Best Swing Thoughts For Golf

The Best Swing Thoughts For Golf

I get hundreds (if not thousands) of search queries each week for “what are the best swing thoughts for golf?” and I can understand why. It’s certainly true that where you put your focus before and during a golf shot has a big effect on the consistency of your execution, no matter what level of player you are.

Although I can (and will) give you some mental game coaching on this, I’d like you to first ask yourself the question: “Where is my focus during the moments before and during a shot when I am playing my best golf?” Try to think back and try to pin-point it.

The reason I ask this is because there is no “best swing thought” that fits all players. It all depends on your ability and your personality type.

It’s true that most of the best players in the world aren’t thinking about much at all during their swings. They’re simply looking at the target, visualizing a shot shape and trusting themselves to hit the shot. They’ve ingrained every possible type of shot into their subconscious minds (through effective practice), which can be accessed on demand in any situation.

Tour players talk about the importance of visualization for golf, as it basically tells them how they are going to move their body during their swing (without necessarily thinking about it). Tiger once said that even when he’s looking down at ball before a shot, he can still see the target and the shape of the shot he wants to hit in his mind’s eye.

Due the pressure they play under, Tour players wouldn’t want technical reminders. With players of this level of ability, I typically work with them on ways to reach a place of calm, focus and confidence before a shot (a state where they are predominantly right brain active), so they can access the movement they need to during the 2 seconds of the golf swing.

As a general rule…

At this point I should (briefly) talk about Professor Gabrielle Wulf’s work on focus during athletic movement. You might have heard of the terms “internal and external focus” where internal focus is focusing on the body movement itself, vs external focus, which is focusing on the effect the movement. Wulf’s studies found that for any level of player, focusing just on the movement itself constrains the motor system and the automatic process (subconscious control) which inhibits performance. Wulf concluded that performance is better for players that are focused on either the target/trajectory of the shot or the effect of the swing, which might be the path and angle of the club-face as it makes contact with the ball.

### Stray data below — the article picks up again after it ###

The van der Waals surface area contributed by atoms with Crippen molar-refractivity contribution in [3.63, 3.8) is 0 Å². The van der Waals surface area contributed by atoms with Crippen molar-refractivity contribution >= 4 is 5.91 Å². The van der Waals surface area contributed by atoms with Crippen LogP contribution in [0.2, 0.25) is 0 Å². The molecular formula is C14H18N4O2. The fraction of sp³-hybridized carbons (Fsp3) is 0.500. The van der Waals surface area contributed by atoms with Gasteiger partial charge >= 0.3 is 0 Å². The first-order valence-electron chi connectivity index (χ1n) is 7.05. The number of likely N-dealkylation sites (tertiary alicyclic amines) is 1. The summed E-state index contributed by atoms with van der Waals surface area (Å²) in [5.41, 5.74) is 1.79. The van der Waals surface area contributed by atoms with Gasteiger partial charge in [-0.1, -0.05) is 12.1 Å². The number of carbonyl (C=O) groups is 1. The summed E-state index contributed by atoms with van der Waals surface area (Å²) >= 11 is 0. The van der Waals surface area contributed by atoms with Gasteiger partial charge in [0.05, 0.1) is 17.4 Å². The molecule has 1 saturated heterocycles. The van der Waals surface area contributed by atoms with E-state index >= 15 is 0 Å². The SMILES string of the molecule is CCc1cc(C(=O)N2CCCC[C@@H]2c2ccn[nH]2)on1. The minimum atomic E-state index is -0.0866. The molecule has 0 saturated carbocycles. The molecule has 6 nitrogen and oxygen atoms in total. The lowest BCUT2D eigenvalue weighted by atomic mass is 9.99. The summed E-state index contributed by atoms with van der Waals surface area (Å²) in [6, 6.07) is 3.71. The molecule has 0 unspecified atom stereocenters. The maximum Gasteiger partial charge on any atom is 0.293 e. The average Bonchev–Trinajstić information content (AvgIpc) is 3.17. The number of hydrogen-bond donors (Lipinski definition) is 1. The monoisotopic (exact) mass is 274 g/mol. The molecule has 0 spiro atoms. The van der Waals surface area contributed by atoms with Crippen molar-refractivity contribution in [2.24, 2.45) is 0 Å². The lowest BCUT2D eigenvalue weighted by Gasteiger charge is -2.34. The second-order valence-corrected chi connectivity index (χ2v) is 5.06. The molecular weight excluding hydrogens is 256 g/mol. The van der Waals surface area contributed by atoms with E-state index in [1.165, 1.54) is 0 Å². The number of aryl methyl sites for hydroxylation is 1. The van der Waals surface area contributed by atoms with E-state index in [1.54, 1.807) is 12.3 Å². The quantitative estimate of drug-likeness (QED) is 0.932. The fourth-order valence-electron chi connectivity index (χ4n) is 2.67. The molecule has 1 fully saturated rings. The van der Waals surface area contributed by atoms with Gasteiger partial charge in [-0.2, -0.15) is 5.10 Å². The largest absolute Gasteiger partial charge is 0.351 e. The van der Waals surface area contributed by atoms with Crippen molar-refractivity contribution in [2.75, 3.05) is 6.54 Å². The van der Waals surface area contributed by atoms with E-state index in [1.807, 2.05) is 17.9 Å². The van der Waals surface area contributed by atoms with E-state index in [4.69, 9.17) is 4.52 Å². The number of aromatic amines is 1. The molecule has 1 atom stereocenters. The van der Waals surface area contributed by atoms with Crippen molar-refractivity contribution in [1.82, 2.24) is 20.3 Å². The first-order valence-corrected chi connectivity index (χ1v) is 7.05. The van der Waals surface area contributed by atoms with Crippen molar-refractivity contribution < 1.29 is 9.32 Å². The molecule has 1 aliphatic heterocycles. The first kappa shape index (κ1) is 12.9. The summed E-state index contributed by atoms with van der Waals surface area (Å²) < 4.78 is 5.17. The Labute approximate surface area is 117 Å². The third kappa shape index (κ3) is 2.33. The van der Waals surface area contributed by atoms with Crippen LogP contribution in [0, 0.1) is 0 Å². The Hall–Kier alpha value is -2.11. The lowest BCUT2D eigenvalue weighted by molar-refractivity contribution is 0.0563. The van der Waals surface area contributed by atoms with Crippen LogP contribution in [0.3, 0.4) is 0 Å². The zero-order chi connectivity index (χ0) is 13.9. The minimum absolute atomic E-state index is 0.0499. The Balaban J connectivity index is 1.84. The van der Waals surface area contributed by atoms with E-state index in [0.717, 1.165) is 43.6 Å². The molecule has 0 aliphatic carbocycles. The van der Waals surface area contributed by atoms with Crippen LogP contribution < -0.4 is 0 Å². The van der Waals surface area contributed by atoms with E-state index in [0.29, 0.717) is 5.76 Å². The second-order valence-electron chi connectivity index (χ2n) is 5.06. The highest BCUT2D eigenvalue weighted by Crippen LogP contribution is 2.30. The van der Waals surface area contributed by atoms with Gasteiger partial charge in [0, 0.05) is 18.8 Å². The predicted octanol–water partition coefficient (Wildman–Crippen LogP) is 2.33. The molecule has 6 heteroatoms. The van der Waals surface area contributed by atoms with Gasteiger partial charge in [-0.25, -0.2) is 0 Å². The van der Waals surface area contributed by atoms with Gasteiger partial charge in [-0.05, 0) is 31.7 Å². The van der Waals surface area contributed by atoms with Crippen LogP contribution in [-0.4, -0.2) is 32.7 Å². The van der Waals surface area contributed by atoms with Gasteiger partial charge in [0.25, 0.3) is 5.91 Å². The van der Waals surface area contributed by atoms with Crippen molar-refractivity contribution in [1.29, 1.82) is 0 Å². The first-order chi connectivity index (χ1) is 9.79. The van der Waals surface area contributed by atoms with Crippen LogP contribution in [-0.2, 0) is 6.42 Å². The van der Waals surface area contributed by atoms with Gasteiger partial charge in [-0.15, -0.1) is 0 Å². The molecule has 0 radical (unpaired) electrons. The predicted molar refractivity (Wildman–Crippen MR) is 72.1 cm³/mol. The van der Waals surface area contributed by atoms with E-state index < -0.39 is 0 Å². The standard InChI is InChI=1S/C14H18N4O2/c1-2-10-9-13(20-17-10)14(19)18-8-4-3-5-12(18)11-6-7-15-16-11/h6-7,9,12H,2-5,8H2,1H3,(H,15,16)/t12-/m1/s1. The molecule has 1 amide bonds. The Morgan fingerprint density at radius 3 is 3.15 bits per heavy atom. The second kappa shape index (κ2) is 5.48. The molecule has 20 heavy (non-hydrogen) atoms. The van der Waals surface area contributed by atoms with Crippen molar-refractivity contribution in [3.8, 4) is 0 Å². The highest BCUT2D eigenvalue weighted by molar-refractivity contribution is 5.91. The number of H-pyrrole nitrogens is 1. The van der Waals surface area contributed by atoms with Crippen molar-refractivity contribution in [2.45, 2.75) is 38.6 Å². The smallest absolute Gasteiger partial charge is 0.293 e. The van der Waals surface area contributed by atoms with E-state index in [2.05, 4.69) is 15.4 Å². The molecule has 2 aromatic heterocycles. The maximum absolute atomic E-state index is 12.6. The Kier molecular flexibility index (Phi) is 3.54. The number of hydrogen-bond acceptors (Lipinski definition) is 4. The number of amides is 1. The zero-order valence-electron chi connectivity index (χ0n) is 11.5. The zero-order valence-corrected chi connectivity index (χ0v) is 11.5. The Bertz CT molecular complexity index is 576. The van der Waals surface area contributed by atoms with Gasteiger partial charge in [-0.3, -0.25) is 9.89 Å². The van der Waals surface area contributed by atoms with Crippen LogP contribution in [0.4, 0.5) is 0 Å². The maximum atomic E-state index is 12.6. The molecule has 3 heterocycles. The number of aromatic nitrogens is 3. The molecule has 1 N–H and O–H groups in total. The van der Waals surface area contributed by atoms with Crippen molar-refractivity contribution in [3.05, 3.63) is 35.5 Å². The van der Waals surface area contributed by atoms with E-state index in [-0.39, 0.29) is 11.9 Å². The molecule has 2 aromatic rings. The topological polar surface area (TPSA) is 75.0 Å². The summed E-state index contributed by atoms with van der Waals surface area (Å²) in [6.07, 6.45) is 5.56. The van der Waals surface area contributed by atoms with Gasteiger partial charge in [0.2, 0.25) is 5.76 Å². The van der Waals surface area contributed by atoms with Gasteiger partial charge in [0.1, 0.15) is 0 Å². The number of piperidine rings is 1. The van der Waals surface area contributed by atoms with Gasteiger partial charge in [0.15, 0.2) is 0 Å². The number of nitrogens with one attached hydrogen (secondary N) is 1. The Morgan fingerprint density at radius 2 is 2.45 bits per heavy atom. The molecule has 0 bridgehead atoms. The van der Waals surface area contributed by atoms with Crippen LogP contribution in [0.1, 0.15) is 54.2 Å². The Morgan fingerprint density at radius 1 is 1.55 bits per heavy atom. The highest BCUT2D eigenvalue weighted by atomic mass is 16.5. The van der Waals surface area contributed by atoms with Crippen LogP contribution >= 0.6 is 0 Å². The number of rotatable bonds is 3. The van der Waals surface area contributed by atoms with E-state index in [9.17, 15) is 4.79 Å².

I’ve spoken with many Tour players about the issue of the best swing thoughts for golf, and certainly, their swings are mostly subconsciously controlled (without thinking).

However, most will include a simple “swing key” which might help prevent a tendency under pressure. This could be a thought to keep the tempo smooth, such as counting or a thinking about piece of music. Focusing on the take-away is also a common one – this part of the swing can affect the tempo for the entire swing. If the club goes too quick back from the ball (a common issue under pressure), the rest of the swing will be quick and out of sync. It needs to be smooth and relatively slow. Focusing on the take-away is also important in making sure the swing is wide, so there is enough lag in the swing to get the club coming on an inside path on the downswing. You could argue these are movement (internal) focused, but if a player has tried many things and statistically they play better when they think of one thing vs another, then who is to tell them any different? A more external focus example is to focus on the contact with the ball: Hunter Mahan says he focuses on hitting the inside-right quadrant of the ball, which encourages him to swing from the inside on the down-swing.

I’m going to return now to the question of “what were you thinking when you were playing well?” (which is why I think you should keep a “success log” after every round and practice session. Edufii.com is what I use with my students). Were they any particular thoughts or triggers that may have helped in that great performance? We are all different in the things we respond to and help us make a good swing. For those of us that are more “verbal” you might want to use something called a “Performance Statement”, which are trigger words that can help produce the same swing you do when you’re playing your best.

My advice to you is to experiment with various things and try to identity patterns in your play. Stay clear of anything too technical and keep it simple! If you’d like more suggestions for triggers and swing thoughts you can find them in my Golf State of Mind Training Program.

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David MacKenzie

is a golf coach and golf publisher and lives in Washington DC. He is the founder of Golf State of Mind a teaching program designed to help golfers eliminate negative mental interference and play with confidence.

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